The idea that the theory of PAS represents an exposition of concern for women should be strongly disputed. The opposite is the case. It presents women as 'victims' of abortion, who are incapable of making and living with the decision to end an unwanted pregnancy. Its consequence is to suggest that legal abortion is bad for women, where to the contrary, the advent of legal abortion has given women the freedom to decide when and by whom they become pregnant.

Dr Anne Gilchrist

Questions about the psychological sequelae of abortion arise both in clinical practice and in public debate. Psychological difficulties or disorders are in fact rarely attributable to any one single factor, and in relation to abortion, as in any other life circumstances, multiple adverse and protective factors interact for any individual. Two (disguised) case examples illustrate this clinical complexity, as well as the variety of beliefs which are held about psychological effects of abortion.

A 16 year old admitted to hospital for an abortion is referred for counselling. She feels an abortion is the best option for her, expects she will feel some guilt and upset, but balances that against what she expects to feel if she continues the pregnancy. Her mother, however, is extremely worried about psychological 'damage' after an abortion. In the second case, a 14 year old is referred by her GP for 'post abortion counselling'. Her mother feels the abortion caused all the problems, but the girl herself feels the main problem is that she was persuaded to have an abortion and now has no-one to whom she can talk about her mixed feelings. In contrast to the complexity of clinical situations, public debates sometimes appear to incorporate polarised and oversimplified views about any psychological aspects of abortion. For example, from a psychiatric perspective, the term 'post abortion syndrome', implies there is one unique and specific pattern of difficulties after abortion, a view inconsistent with clinical experience. Individual accounts of abortion, whether of psychological upset or of psychological benefit, can be powerful, but do not allow any predictions about other women, each in their own unique circumstances.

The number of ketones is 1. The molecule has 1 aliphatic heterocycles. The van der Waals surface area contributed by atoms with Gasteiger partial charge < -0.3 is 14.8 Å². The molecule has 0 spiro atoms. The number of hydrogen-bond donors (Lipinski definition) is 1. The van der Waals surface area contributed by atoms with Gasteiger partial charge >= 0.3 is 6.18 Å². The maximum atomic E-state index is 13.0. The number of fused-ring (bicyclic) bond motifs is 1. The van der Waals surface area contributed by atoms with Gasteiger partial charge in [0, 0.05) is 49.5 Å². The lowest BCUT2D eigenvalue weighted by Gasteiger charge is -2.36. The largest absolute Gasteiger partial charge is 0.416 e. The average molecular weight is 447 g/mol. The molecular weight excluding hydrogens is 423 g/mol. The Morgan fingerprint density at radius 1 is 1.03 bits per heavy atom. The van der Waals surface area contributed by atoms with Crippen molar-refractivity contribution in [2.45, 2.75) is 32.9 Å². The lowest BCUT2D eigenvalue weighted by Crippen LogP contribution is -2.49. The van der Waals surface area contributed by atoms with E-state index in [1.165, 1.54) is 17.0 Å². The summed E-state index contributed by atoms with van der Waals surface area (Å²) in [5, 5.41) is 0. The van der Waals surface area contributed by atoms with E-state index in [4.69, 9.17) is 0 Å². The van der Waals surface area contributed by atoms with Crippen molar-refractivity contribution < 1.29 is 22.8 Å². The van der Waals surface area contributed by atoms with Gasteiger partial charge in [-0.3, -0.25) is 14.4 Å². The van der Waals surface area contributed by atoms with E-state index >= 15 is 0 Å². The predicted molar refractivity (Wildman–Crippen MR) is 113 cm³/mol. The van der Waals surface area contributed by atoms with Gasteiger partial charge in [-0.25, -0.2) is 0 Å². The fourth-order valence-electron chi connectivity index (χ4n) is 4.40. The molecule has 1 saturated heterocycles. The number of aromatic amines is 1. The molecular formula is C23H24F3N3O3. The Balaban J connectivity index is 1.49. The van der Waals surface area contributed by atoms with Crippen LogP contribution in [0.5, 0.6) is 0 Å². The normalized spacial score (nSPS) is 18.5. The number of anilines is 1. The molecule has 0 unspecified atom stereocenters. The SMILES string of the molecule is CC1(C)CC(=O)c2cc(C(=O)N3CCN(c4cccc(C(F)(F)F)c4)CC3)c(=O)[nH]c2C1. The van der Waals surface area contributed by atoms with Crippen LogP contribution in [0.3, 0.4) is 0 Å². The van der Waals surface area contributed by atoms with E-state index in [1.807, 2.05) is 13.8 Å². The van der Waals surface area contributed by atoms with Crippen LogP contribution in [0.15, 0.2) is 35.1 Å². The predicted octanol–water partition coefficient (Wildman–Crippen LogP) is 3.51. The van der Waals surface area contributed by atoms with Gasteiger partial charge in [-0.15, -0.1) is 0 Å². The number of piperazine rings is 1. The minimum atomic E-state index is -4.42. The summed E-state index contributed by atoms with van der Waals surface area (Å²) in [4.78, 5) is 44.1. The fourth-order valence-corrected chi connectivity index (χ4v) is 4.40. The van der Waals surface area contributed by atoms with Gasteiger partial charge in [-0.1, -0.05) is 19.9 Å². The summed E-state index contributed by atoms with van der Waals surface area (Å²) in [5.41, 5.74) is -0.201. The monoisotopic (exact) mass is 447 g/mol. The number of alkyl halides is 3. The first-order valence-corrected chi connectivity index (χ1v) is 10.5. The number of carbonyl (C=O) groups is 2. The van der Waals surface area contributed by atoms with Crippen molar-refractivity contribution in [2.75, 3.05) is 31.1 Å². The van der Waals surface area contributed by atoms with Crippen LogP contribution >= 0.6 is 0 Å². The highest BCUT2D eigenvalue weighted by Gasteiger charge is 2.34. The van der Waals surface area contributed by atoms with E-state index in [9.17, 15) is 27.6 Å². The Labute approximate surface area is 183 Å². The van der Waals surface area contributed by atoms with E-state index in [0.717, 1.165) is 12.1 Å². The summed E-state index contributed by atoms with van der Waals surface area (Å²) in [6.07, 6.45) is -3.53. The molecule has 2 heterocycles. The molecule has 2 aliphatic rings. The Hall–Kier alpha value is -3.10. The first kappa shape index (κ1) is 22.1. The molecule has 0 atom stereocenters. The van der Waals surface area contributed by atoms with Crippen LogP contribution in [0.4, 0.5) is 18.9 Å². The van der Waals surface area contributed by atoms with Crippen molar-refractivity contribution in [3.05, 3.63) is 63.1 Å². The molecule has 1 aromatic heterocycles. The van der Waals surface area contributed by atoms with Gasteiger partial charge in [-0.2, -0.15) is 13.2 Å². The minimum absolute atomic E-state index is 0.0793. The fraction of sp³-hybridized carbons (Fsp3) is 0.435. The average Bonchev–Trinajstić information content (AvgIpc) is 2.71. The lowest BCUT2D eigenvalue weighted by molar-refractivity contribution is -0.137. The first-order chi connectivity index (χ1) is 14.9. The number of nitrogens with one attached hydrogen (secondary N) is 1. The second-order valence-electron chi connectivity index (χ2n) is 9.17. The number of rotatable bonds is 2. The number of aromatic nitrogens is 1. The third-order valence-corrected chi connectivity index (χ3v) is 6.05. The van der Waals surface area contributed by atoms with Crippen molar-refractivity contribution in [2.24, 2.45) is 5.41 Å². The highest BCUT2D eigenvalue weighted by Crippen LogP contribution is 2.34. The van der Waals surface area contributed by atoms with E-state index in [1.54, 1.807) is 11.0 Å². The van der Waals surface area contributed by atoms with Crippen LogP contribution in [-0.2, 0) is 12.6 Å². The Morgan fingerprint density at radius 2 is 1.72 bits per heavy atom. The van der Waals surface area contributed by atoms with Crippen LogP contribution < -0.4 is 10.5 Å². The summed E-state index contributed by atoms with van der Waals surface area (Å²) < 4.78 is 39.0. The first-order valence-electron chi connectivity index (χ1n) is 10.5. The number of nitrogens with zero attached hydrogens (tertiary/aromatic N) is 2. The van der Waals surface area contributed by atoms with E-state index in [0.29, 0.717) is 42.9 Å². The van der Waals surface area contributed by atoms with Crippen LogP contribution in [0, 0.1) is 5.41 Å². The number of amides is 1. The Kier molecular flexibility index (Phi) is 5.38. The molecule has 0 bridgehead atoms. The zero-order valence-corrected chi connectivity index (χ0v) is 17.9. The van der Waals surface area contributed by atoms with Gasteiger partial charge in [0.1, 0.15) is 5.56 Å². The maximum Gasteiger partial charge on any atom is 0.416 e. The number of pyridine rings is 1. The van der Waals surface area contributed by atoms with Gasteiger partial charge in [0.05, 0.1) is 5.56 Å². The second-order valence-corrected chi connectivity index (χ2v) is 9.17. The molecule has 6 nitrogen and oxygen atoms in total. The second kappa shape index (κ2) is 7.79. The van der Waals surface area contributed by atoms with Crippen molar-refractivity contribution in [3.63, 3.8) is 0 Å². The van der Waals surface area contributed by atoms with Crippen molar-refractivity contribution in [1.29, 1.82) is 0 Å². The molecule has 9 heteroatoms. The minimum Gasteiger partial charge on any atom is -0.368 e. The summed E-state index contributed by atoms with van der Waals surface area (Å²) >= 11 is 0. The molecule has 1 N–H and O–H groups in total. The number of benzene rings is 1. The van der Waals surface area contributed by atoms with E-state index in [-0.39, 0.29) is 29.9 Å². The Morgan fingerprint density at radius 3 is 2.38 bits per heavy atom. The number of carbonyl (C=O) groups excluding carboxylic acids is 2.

Research findings, based on studies of groups of women, are therefore essential to inform patients, families and professionals. Follow up studies of women who have had an abortion consistently find that 10-20 per cent experience psychological problems, most commonly short lived guilt and depression. Those ambivalent about the abortion are at risk, as are those with previous psychological problems(10). Psychological disturbance after abortion is evidently not universal, and there are some clues as to who is vulnerable.

However, this kind of study clearly cannot show whether women feel better or worse after the procedure, compared with before it. Where pre and post abortion assessments have been included in the research design, up to 20 per cent of women show problems before an abortion, and later improvement in psychological state. Thus research on women who have an abortion shows both that some women experience psychological disturbance, and that many do not. It can give no information on whether abortion itself is linked with an increased risk of psychological disorder, since women who did not have an abortion are not included.

To investigate that question, it is essential to start from the idea that abortion becomes potentially relevant when a women experiences a particular life crisis-a pregnancy which is unwanted or associated with problems. This kind of experience in itself is psychologically difficult. So to find out whether there is a psychological effect of abortion it is crucial to compare women who choose that option with women who continue their pregnancy. The largest and most recent study of this type in the UK is the collaborative study of induced abortion by the Royal College of General Practitioners and the Royal College of Obstetricians and Gynaecologists.(11) The study aimed to answer two main questions about psychological disorders and abortion. First, is the risk of psychological disorder after abortion increased? Second, is the risk of psychological disorder greater in women with a past history of psychological or psychiatric problems?